If ever an image would prompt you to bleach your eyes then it is surely this horrific pic of Britain’s Got Talent judge Piers Morgan posing as a Burger King medallion man. Shot using a model’s body and Morgan’s fizzog, it is supposed to advertise Flame, a perfume which is designed to bring to mind the smell of the fast food company’s meat products.
Most commentators reckon that the entire thing is a hoax but Burger King’s PR company are insisting that the perfume is for real and will be on sale at £4.99 in fifteen locations across the UK.
That the smell of food can act as a powerful trigger for memories comes as no surprise but how many people want to be reminded of Burger King? I imagine that fewer people still actually want to smell of the place.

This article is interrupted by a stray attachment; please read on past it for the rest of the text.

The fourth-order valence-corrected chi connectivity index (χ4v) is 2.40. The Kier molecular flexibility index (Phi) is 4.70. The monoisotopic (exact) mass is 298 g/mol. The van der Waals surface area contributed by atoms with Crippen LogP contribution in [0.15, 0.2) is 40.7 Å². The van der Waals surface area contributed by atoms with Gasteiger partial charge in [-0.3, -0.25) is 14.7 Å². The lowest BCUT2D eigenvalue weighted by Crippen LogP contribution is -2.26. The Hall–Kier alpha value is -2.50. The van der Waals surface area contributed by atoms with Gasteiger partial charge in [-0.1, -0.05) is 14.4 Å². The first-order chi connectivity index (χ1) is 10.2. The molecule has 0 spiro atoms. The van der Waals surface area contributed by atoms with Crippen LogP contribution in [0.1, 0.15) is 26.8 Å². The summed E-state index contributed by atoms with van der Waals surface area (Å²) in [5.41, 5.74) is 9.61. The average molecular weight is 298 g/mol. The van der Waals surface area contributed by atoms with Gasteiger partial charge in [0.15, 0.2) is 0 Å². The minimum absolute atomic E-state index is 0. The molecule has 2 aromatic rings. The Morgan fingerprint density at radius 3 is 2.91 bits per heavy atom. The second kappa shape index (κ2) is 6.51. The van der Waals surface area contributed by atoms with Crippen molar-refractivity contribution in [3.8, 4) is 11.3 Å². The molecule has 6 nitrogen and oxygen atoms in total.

If the product is real then it is hard to see how it will ever live up to its PR promise of offering the ‘scent of seduction’. A more likely scenario is that it will offer the scent of being starving and stuck in an unfamiliar city centre late at night with no other food options available.
It’s a common tactic for casinos to pump citrus-scented air through their gaming rooms in the early hours of the morning to wake up sleepy punters and keep them at the tables longer. The only time I’ve seen restaurants use smell to enhance the dining experience is at Andrew Fairlie’s restaurant in Gleneagles. I went there to interview the chef when he was setting the restaurant up some eight years ago and he showed me how every table had a little bundle of herbs attached to its underside so that guests would get a whiff as they sat down.